I hope that if you(any devs) read this, that you will at least do so with an open mind and consider what I am saying.
Thats what I said above. Make wis the casting stat, but have some builds that can take some cha without being mechanically punished for doing so. I suggested above that one way this could be done is to have feats that either let you be a war cleric, or let you leverage your charisma to either make in-combat healing viable (if you worship a more goodly deity) or be a necromancer/undead master (if you worship a more sinister deity) This would work best thematically since cha was always tied to turn/rebuke undead and channeling, so having the cha-build be the one who focuses on healing power (for good-leaning deities) or necromancy (for evil-leaning deities) would be most fitting for the history clerics have with the stat...
Matrix Dragon wrote:
Yeah, which is fine. I am not against clerics casting off or using their wisdom. What I am against is them not having a mechanical use for Cha beyond a handful of skills. Much of what a cleric is often expected to do RP-wise demands a decent charisma, and if the class has no mechanical use for the ability beyond skills like diplomacy, then it becomes THE SINGLE BEST ABILITY TO DUMP for the class...and RP wise, IT SHOULD NOT BE...as much of what a cleric wants to do and is often expected to do demands having a solid Cha (such as a 14 at 1st level, which seems just about right for a Wis primary class that also wants to be fairly charismatic)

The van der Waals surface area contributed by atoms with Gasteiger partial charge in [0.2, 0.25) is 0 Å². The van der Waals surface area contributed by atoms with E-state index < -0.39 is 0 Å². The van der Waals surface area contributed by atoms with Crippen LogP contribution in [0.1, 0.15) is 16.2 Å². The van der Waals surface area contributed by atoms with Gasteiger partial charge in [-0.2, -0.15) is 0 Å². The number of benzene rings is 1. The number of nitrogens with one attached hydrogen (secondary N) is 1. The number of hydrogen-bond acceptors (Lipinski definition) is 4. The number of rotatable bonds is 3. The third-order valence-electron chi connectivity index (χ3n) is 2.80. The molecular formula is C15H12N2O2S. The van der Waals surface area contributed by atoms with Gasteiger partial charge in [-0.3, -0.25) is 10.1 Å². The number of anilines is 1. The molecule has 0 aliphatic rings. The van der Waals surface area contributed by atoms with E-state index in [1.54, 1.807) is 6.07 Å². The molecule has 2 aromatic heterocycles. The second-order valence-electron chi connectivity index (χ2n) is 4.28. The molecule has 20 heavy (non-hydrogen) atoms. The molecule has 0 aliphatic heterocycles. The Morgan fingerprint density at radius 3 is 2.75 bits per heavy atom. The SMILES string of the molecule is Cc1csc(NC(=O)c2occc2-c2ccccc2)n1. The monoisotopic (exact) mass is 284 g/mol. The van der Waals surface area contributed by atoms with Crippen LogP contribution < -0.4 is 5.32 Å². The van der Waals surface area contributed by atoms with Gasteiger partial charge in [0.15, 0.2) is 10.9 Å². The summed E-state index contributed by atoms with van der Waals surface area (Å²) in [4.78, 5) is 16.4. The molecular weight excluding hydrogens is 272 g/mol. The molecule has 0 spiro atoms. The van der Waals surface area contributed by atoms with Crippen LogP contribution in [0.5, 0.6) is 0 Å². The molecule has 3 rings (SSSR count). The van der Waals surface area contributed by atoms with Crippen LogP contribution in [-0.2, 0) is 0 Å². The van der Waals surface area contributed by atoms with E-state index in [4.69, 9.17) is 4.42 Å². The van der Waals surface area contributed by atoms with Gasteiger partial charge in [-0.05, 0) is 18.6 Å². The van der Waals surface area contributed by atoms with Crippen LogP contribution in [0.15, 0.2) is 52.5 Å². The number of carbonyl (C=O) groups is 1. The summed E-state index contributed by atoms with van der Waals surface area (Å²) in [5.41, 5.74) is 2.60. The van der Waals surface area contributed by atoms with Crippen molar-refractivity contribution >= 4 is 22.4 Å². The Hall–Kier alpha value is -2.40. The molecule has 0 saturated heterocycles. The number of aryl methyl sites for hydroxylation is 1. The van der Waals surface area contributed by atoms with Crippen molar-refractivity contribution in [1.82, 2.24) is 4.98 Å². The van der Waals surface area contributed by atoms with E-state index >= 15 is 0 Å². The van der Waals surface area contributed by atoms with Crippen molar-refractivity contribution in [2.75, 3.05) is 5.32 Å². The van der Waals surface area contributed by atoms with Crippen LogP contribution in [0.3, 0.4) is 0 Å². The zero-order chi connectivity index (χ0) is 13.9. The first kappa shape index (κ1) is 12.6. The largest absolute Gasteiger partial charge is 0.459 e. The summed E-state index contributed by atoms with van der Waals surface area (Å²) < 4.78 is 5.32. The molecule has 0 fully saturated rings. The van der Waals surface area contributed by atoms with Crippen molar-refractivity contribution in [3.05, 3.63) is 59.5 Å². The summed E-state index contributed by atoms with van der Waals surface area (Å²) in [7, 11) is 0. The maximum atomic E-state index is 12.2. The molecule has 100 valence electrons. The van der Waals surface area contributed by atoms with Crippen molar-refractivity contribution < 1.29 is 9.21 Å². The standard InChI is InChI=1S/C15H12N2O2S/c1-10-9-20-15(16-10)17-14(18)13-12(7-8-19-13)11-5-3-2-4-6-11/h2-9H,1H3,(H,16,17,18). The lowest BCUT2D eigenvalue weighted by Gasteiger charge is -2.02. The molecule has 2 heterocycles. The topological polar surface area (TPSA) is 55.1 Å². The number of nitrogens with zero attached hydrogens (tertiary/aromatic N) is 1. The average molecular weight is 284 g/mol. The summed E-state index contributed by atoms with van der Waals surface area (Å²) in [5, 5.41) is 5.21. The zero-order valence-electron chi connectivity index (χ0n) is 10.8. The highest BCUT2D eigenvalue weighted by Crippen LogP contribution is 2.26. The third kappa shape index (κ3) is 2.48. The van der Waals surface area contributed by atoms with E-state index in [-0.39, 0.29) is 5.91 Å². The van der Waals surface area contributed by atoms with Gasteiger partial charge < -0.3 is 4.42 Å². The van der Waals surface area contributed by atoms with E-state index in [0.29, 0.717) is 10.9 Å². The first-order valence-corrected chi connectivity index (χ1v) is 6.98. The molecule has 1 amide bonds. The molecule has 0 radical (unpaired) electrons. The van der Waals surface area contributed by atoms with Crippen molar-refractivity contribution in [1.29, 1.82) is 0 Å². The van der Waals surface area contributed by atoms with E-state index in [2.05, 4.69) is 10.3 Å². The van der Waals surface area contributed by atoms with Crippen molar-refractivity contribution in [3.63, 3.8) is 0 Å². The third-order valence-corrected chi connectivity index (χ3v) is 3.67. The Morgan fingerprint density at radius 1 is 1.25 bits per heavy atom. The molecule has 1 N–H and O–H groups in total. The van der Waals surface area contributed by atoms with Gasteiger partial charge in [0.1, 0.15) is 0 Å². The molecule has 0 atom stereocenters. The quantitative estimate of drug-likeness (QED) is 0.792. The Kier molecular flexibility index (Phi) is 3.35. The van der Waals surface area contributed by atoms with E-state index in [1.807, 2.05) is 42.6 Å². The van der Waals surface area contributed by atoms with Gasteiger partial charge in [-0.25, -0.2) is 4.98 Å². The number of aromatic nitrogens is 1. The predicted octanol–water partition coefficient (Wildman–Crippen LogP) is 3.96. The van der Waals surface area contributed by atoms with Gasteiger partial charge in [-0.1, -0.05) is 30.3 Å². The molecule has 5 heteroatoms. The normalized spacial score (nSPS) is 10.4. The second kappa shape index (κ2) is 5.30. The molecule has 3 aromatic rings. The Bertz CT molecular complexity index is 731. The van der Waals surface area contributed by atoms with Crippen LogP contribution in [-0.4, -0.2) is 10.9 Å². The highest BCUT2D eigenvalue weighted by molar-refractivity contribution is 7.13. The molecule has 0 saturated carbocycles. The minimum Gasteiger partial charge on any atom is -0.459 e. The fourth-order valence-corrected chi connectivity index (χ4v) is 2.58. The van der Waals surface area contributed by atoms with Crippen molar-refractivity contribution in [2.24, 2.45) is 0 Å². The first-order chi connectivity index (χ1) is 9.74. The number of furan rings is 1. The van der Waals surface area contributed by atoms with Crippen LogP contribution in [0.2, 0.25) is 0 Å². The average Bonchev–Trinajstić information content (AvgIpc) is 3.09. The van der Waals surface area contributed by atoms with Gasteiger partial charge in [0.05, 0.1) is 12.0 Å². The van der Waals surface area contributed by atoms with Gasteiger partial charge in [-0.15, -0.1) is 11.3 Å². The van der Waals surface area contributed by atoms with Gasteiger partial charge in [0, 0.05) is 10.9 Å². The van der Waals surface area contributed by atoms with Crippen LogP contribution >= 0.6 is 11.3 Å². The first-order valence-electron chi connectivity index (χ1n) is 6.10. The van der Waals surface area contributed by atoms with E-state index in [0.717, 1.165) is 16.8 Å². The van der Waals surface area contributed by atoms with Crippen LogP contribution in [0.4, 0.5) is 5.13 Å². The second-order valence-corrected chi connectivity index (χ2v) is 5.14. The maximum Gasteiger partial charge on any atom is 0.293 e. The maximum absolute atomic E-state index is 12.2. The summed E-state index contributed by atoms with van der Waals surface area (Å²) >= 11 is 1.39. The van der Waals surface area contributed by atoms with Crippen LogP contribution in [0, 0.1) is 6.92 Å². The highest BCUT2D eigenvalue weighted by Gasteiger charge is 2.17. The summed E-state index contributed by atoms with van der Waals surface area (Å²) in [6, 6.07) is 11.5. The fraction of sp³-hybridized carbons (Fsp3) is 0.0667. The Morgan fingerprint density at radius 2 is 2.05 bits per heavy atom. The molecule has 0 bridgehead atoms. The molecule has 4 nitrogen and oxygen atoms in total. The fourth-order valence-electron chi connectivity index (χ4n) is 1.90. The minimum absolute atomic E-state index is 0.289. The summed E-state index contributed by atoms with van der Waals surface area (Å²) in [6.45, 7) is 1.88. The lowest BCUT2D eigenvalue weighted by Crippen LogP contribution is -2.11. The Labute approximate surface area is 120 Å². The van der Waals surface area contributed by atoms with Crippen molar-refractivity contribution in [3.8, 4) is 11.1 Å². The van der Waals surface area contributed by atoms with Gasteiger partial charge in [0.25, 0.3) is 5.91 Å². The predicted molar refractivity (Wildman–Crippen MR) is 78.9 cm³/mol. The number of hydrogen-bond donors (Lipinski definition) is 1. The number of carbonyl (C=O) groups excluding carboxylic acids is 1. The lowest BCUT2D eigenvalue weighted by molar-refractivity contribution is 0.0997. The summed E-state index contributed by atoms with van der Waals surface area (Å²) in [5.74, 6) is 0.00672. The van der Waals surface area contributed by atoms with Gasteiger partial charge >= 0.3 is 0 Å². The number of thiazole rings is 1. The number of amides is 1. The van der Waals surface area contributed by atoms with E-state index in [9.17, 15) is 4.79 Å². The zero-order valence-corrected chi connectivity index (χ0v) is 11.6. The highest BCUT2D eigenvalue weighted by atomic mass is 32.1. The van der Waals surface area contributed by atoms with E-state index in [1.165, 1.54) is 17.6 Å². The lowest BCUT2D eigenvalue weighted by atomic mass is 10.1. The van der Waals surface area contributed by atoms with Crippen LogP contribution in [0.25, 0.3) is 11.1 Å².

Hrothgar Rannúlfr wrote:
They claimed that their are different “levels” of proficiency beyond just trained and undermined. Thus, we can infir that you will be able to add more than your level +mod to a skill if you take a higher level of proficiency with it. So while I forget the exact proficiency level names mentioned, I’ll make up my own for the sake of example. Untrained means you just add your ability mod while trained is Level + Ability mod. Above trained we have “expert” which is Level x2 + Ability mod. So using your Rouge example, one rogue wants to be more Stealth and theivery focused, so she becomes an expert in stealth, disable device and sleight of hand while being only trained in skills like acrobatics and diplomacy: another rogue wants to be more of s Con-artist/face, so he becomes an expert in bluff, diplomacy, and sense motive while only being trained in stealth and the like.